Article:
The modern Irish Health System originated in legislation passed after the Second World War. The legislation provided for a basic system of healthcare, which was in no way as comprehensive as the UK National Health Service, founded shortly earlier..

The National Health Service was established in the UK by the Labour Government that assumed office after World War II. The post war period saw a significant but more modest development of the Irish public health system. The Hospitals Trust Fund continued to finance hospital construction.

The Department of Health was established in 1947 as a separate Department for the first time. Formerly it had been the part of the Department of Local Government. Shortly afterwards, the Health Act 1947 significantly increased financial aid from central government to the local authorities.

A White Paper on the health system was published in 1947. This proposed an extension of hospital services to most of the population together with general practitioner services under the dispensary system. This was seen as a possible first step in the extension of a health service available to all citizens free of charge.

The Tuberculosis (Establishment of Sanatoria) Act 1945 allowed the Department to build new hospitals for tuberculosis patients. The 1947 Act provided for free treatment in sanatoria for tuberculosis patients. Tuberculosis was made a notifiable disease.

Noel Browne drove the fight against tuberculosis during his short tenure as Minister. Significant amounts of new beds were made available and the death rate from tuberculosis halved within the three year period.

This White Paper set the scene for the famous mother and child controversy, which ultimately lead to the resignation of Dr. Noel Browne as Minister for Health in the 1948 to 1951 Inter Party government.

Part III of the Health Act 1947 dealing with mother and child services were not commenced. Dr. Browne could not secure the support of the inter party government to proceed with his scheme in the famous mother and childcare controversy.

A White Paper on health services in 1952 was the precursor to the Health Act 1953 Act. That Act repealed the principle of the maternity and infant care scheme. It provided for child welfare clinic services and school health examination.

The proposal for universal GP services for children under 16 was drafted and the Act extended eligibility for hospital services to most of the population. Despite an accommodation with the medical profession and Catholic Church, the Health Act largely maintained the principles of a mother and child service. The universal free care for children under 16 was dropped as a proposal in 1952. The provisions finally came into full effect in 1956.

Health authorities were obliged to provide child welfare and clinic services. The mother and child service allowed for persons in the four groups of eligibility mentioned above, to a full maternity service, choice of doctor and mid-wife medical and nursing care for infants together with a maternity cash grant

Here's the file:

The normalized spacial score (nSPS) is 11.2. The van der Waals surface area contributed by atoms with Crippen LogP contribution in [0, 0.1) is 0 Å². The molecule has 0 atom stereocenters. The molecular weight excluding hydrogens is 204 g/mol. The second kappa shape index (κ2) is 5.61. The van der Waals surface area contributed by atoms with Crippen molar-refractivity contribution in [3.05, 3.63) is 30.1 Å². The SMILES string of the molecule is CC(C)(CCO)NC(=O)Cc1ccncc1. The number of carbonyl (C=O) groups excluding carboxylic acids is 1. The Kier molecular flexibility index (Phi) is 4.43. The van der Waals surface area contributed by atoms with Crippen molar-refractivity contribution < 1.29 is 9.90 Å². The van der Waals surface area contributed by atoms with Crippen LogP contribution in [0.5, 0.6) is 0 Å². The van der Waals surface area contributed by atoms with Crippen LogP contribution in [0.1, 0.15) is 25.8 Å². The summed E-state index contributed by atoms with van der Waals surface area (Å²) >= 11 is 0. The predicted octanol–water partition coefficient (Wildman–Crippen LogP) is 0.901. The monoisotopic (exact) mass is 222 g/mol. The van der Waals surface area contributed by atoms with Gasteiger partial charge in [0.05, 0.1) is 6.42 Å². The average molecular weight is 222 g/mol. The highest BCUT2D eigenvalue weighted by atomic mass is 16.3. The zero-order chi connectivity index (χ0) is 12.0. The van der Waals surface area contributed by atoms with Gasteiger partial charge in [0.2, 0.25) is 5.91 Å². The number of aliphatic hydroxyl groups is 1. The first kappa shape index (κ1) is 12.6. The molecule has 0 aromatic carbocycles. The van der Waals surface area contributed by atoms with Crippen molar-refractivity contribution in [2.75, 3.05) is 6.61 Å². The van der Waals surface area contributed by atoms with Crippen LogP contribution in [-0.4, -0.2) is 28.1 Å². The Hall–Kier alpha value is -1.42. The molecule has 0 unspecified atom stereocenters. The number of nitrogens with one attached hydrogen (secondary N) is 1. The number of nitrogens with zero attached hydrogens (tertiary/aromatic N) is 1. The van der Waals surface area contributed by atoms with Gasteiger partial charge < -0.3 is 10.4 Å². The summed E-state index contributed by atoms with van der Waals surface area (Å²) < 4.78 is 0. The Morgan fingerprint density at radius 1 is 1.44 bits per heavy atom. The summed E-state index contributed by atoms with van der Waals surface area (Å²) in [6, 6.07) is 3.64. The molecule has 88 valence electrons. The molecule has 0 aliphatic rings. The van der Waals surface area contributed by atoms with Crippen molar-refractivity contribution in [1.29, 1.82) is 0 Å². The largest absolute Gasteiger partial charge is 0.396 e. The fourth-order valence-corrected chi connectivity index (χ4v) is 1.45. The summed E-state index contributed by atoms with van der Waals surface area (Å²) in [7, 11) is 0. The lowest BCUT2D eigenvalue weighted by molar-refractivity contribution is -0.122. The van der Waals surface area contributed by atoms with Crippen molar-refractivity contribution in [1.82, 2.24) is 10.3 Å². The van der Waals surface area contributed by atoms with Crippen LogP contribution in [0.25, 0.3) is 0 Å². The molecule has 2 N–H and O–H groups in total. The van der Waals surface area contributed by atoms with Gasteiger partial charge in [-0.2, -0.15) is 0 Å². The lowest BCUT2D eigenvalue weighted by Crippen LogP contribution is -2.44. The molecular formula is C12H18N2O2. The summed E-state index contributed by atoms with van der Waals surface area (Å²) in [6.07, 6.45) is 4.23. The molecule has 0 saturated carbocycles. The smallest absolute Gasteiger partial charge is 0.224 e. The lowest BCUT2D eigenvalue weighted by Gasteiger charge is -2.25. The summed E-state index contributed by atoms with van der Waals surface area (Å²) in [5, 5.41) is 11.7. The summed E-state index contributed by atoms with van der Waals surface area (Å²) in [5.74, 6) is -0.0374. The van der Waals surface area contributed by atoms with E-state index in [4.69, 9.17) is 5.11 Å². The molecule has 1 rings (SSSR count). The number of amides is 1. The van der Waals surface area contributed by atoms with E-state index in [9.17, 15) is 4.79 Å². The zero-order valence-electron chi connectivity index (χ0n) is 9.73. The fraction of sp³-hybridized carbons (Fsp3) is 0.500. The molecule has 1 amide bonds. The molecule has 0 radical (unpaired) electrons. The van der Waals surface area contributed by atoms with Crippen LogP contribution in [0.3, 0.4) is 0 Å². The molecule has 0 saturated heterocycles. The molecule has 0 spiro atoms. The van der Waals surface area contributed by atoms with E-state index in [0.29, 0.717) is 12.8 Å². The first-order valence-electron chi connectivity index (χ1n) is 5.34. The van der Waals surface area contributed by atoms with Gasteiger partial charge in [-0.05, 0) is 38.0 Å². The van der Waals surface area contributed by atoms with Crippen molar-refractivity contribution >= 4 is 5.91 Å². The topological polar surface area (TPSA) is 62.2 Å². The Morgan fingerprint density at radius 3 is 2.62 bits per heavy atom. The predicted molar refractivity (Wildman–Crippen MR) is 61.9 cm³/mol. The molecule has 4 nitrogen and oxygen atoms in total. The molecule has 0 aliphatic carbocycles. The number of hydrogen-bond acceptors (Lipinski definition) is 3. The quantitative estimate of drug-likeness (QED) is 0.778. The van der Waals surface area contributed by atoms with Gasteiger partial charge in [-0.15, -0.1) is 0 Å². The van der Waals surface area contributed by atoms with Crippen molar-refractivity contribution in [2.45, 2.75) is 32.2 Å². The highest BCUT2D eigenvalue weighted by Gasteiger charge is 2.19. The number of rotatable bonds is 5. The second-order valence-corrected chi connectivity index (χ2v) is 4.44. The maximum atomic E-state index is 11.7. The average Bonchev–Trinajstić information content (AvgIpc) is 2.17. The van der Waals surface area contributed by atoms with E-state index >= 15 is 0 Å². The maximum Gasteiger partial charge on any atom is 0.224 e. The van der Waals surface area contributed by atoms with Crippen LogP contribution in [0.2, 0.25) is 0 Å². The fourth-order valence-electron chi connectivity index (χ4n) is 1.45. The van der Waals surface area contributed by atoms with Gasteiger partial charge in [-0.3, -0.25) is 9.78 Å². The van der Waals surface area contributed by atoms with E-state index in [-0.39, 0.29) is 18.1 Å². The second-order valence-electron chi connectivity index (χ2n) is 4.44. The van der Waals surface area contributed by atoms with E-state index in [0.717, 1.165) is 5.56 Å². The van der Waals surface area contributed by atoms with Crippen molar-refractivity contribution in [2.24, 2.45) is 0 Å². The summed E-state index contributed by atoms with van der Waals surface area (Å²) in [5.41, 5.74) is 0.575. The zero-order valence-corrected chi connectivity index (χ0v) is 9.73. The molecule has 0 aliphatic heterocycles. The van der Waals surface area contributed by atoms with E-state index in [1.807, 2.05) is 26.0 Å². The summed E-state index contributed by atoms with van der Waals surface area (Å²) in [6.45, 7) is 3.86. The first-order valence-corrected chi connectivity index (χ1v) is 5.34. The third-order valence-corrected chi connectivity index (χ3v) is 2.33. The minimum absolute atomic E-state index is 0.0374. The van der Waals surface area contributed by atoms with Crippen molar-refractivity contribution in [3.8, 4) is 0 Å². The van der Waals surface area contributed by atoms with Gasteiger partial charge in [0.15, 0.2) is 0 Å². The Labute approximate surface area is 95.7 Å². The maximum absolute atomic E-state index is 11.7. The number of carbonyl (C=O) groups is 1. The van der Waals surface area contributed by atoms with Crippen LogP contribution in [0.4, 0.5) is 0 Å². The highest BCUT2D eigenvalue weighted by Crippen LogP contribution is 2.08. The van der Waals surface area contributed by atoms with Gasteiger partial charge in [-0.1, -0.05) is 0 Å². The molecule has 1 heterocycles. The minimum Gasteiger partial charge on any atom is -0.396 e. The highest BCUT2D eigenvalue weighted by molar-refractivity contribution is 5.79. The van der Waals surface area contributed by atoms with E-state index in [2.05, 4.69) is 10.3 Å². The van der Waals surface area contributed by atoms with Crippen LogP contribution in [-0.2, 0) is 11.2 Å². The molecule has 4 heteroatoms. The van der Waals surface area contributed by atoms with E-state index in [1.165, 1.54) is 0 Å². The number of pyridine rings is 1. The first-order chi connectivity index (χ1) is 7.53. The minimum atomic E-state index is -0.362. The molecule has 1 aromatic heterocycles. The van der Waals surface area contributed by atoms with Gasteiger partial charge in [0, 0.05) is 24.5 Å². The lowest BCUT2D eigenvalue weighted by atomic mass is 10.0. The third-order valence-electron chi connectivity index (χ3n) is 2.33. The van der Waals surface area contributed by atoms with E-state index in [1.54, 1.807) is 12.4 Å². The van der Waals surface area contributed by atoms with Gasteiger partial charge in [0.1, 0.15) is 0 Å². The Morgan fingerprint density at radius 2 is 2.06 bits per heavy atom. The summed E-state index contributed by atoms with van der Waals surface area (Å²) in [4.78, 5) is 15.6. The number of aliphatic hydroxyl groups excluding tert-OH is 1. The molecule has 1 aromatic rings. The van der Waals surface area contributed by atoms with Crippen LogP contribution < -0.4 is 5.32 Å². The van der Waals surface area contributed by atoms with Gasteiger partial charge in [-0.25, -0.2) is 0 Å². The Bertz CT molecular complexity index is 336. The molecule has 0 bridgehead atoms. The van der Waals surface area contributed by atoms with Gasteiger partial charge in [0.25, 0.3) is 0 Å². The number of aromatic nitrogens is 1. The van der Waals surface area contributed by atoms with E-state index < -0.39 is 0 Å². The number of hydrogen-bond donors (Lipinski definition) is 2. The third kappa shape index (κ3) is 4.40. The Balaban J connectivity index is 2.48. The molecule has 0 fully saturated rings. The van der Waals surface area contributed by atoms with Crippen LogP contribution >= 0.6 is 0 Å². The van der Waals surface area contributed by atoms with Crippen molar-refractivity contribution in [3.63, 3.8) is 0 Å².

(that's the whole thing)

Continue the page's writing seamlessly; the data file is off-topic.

The Health Act 1953 provided for hospitals services for a number of categories including persons insured for social welfare;

  • Persons with family income less than certain thresholds;
  • farms with rateable valuation less than certain thresholds and
  • others who could demonstrate hardship.

Some were entitled the services free and others had to pay charges at varying rates. Similar provisions applied to outpatient services. Ultimately 85% of the population were eligible for services.

Entitlement to general practitioner services was narrower than entitlement to hospital service. Eligibility was specified by regulation.

Medical cards were introduced in place of the previous method of proving eligibility. Eligibility had been administered by Councils and the terms varied considerably suggesting inconsistency.

A significant program of hospital building reconstruction took place in the post-War period. Significant numbers of new posts were created in regional and county hospitals.

A Report from the 1950s recommended that the county homes which had replaced the poor law workhouses in the 1920s, should be limited to aged and ill persons and that others should be accommodated elsewhere.

The law in relation to food safety and infectious disease was modernized in the Health Act 1947. The Food Hygiene Regulations 1950 represented the first comprehensive food safety regulations and endured for over 50 years.

The late 1950s and early 1960 saw the establishment of the Voluntary Health Insurance Board as well as some structural reform. under the Health Authorities Act 1960 and the Health (Corporate Bodies) Act 1961. The Health (Fluoridation of Water Supply) Act 1961 provided for the fluoridation of public water

Public health functions remained with the Department of Local Government. The Health Department took over functions in relation to

  • prevention,
  • cure of disease,
  • treatment and care of persons suffering from physical and mental illness,
  • training and registration of persons employed in the health services,
  • control over appointments of officers,
  • research
  • food hygiene
  • control of medicines.

The 1947 Health Act transferred responsibility for preventative services such as food hygiene, infectious disease, immunization from urban districts to county councils.

The functions of the former public assistance authorities were transferred to the health authorities under the 1953 Act. Consultative health committees were established under the 1953 Act to advice councils in relation to health services. The Health Authorities Act established a unified health authority for the major cities.